It’s July in New England and my kids are running around a Vermont field at dusk, chasing the fireflies twinkling all over a pinkish sky and creating a magical, warm, summer night light show. Sleepy birds are chirping their final songs for the day, and multiple generations of my extended family are building an evening campfire to roast sausages and fresh corn for dinner tonight after a long day of canoeing, kayaking and fishing upon our local creek.
Each summer we are lucky enough to load up our packs and fly from Northern California back to New England, where I grew up, to give my kids a taste of home; where my first love of the outdoors was nurtured like a little, green, bendy, eager, maple tree sapling by my outdoorsy father.
My paternal grandparents ran an all-boys summer camp on a lake in New Hampshire, so my dad and his three siblings grew up running amok all summer like wild banshees, swimming, hiking, canoeing, scouting, shooting, sailing, fire building, camping, and backpacking. Learning, tasting, and experiencing every possible skill and activity involved in the outdoor world. The camp shut down with the untimely, early deaths of both of my father’s parents, but the spirit of camp counselor and getting involved in just about everything outdoorsy lives on in my dad.
When he became a father, he was poised to pass along his love for the outdoors, as if by energetic charge, into the very essence of our being. So, indeed, as a kid, I soaked up his outdoor love and teachings like an eager apprentice. Following him around the stone fences near our property in Vermont looking for creatures, hiking to the tops of the Green Mountains with peanut butter and jelly sandwiches squished in our packs, stacking wood in our driveway for hours and hours to prepare for the freezing winter days ahead. We paddled the shores of Lake Champlain in our yellow, Old Town canoe, silently gliding past secret spots where families of raccoons and deer came to drink.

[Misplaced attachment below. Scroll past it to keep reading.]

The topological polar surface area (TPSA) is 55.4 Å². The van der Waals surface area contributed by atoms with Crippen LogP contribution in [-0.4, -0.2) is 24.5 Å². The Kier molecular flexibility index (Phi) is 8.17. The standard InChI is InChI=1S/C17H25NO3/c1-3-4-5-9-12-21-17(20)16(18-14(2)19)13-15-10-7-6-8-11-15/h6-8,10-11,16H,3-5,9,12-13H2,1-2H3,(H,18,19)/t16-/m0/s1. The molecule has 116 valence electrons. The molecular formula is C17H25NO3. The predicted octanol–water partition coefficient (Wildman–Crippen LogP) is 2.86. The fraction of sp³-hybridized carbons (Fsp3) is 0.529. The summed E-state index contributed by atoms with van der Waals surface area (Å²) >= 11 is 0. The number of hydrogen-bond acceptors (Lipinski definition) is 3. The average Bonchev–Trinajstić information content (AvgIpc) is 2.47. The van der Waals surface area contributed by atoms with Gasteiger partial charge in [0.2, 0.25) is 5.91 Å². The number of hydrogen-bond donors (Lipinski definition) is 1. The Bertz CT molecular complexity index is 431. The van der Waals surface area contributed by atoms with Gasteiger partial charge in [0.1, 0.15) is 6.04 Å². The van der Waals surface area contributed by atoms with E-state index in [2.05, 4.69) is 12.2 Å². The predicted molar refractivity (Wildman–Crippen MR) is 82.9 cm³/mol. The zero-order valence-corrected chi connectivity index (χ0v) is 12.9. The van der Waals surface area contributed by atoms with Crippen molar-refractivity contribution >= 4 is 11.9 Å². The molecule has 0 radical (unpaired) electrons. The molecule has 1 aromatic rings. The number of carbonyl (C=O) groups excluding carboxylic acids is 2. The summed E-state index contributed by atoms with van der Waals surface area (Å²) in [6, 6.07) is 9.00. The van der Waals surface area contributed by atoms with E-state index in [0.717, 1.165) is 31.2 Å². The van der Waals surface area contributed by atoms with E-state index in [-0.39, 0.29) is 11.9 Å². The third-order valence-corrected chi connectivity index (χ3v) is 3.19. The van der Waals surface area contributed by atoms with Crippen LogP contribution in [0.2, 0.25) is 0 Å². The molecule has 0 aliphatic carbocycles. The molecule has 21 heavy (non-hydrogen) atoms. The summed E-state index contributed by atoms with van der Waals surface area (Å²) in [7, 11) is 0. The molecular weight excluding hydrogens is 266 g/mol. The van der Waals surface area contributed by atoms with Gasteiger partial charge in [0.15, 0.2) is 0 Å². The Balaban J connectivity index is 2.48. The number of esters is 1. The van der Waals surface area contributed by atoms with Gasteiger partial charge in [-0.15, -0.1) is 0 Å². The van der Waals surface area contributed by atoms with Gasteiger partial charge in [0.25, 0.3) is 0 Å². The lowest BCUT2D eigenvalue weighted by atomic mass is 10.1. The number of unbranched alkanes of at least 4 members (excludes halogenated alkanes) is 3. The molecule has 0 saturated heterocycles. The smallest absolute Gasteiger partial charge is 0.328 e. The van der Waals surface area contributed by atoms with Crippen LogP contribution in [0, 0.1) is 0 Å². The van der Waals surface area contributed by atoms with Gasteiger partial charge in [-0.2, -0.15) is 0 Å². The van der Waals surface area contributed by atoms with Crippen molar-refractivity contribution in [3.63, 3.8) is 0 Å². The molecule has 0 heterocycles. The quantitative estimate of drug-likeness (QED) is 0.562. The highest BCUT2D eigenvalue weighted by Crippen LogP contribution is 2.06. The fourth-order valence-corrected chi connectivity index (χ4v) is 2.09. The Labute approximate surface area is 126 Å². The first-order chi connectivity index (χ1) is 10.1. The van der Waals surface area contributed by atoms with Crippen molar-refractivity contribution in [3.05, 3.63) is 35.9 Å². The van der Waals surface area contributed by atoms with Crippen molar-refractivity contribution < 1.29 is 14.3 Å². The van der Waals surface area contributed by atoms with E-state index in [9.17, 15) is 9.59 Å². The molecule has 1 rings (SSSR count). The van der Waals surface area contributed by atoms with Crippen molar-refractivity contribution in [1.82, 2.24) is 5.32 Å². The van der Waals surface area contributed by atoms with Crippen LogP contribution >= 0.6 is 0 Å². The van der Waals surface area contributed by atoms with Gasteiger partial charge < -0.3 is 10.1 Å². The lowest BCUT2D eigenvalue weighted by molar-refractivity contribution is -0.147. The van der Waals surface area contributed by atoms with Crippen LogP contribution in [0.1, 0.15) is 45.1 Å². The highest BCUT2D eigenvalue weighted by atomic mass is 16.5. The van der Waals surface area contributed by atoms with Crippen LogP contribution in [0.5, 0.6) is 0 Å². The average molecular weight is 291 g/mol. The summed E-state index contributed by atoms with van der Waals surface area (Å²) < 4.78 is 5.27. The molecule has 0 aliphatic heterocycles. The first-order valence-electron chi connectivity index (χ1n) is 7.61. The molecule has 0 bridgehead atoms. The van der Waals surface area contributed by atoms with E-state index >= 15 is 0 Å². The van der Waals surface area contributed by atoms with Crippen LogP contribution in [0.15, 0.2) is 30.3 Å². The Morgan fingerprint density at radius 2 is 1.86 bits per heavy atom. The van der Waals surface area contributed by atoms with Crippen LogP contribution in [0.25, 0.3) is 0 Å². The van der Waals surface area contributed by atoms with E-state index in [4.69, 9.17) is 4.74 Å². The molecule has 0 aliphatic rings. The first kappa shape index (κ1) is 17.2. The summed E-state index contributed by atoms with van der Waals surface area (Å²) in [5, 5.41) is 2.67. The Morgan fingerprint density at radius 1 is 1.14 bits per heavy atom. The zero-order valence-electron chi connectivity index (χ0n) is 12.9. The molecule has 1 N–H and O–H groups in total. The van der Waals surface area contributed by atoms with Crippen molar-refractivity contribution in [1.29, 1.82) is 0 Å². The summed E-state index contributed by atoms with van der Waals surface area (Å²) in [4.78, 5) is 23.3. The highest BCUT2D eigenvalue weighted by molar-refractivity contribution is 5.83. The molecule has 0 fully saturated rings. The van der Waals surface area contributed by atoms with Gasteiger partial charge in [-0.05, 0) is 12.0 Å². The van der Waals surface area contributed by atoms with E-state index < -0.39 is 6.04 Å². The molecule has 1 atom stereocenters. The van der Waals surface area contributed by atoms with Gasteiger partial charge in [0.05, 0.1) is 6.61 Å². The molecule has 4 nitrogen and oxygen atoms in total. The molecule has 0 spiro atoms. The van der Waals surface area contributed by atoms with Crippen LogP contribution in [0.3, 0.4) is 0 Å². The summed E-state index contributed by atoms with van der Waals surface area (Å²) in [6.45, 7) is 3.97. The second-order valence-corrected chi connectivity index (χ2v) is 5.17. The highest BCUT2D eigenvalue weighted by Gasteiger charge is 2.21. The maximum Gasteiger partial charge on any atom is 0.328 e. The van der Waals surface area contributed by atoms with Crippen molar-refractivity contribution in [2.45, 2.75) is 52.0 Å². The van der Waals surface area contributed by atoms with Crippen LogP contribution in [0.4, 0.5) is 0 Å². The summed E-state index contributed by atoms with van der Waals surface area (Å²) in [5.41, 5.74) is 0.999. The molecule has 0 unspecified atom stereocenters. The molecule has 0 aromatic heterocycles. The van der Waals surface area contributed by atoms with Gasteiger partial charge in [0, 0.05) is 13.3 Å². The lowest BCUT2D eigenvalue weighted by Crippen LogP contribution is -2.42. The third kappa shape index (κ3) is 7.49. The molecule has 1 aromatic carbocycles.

Now, I pass these experiences to my own children with the same zest and patience my dad shared with me. More and more, my husband and I take the kids into the mountains behind our California town, finding a secret trail to explore, a lizard to chase, or a path of spring wildflowers to follow. We?re clamoring up boulders on our Golden Gate National Recreation Area beaches, and road-tripping the California Sierra Nevada mountain range for a taste of spectacular high country.
Each summer, when my dad and I reconnect in Vermont and my kids leap into his arms after a year of living too far away, my dad revels in his old job as teacher, guide, and facilitator of all things outdoorsy. Grandpa and grandkids head off to the nature cabin to discuss plans for the week, outdoor adventures to be had, filled with unique, Grandpa-only experiences even I can’t give them.
Towards the end of the night, after the final marshmallow is roasted and scary stories cap another active Vermont day with cousins and aunties and grandparents, my kids fall asleep with insect bites, scratches, and bee stings, but happy, outdoor-filled heads. I know that someday, if my three kids decide to have children of their own, they’ll likely plant an outdoor seed in their own family. Passing along their love to the next generation, like my father’s parents did for him and he did for me.
And just maybe – I hope – someday I’ll be that cool, outdoorsy Grandma who takes my grandkids? hands and guides them down the trail to that magical place of finding true joy in the outdoors. Continuing that vital tradition of passing the love and importance of nature between generations.
Annie Yearout is an outdoor and adventure travel writer and author of OutdoorsyMama.com, a blog motivating women, kids and families to get outside and explore. She partners with non-profits to get kids outside, is a member of Epic Social Adventure sponsored crews, and is always eager to throw a backpack on her back and hit the trails from her home in Northern California.